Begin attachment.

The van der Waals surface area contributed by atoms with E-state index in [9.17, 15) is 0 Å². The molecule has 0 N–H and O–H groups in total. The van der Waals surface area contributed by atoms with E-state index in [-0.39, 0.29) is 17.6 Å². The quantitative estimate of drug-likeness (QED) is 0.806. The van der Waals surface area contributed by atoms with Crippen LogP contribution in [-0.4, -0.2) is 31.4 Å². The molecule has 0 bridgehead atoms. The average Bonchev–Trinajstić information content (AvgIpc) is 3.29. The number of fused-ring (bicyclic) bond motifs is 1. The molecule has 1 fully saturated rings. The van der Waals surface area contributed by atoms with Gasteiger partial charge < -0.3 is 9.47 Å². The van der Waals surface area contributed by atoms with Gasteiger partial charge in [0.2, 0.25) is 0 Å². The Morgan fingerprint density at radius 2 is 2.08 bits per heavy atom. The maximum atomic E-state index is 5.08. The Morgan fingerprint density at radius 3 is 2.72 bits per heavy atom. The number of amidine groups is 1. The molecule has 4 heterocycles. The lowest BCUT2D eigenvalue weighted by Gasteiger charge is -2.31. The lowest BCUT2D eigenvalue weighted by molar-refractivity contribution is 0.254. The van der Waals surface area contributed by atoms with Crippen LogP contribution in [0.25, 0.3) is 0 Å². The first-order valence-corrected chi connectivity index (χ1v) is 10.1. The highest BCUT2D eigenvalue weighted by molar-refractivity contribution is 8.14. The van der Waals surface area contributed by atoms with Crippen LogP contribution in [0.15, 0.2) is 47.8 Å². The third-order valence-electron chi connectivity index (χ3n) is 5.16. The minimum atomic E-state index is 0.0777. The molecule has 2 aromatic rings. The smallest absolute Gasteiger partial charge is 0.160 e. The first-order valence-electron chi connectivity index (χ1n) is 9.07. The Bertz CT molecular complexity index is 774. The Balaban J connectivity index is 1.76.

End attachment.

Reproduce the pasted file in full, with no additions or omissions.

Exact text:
The van der Waals surface area contributed by atoms with E-state index in [9.17, 15) is 0 Å². The molecule has 0 N–H and O–H groups in total. The van der Waals surface area contributed by atoms with E-state index in [-0.39, 0.29) is 17.6 Å². The quantitative estimate of drug-likeness (QED) is 0.806. The van der Waals surface area contributed by atoms with Crippen LogP contribution in [-0.4, -0.2) is 31.4 Å². The molecule has 0 bridgehead atoms. The average Bonchev–Trinajstić information content (AvgIpc) is 3.29. The number of fused-ring (bicyclic) bond motifs is 1. The molecule has 1 fully saturated rings. The van der Waals surface area contributed by atoms with Gasteiger partial charge < -0.3 is 9.47 Å². The van der Waals surface area contributed by atoms with Gasteiger partial charge in [0.2, 0.25) is 0 Å². The Morgan fingerprint density at radius 2 is 2.08 bits per heavy atom. The maximum atomic E-state index is 5.08. The Morgan fingerprint density at radius 3 is 2.72 bits per heavy atom. The number of amidine groups is 1. The molecule has 4 heterocycles. The lowest BCUT2D eigenvalue weighted by Gasteiger charge is -2.31. The lowest BCUT2D eigenvalue weighted by molar-refractivity contribution is 0.254. The van der Waals surface area contributed by atoms with Crippen LogP contribution in [0.25, 0.3) is 0 Å². The first-order valence-corrected chi connectivity index (χ1v) is 10.1. The highest BCUT2D eigenvalue weighted by molar-refractivity contribution is 8.14. The van der Waals surface area contributed by atoms with Crippen LogP contribution in [0.15, 0.2) is 47.8 Å². The third-order valence-electron chi connectivity index (χ3n) is 5.16. The minimum atomic E-state index is 0.0777. The molecule has 2 aromatic rings. The smallest absolute Gasteiger partial charge is 0.160 e. The first-order valence-electron chi connectivity index (χ1n) is 9.07. The Bertz CT molecular complexity index is 774. The Balaban J connectivity index is 1.76.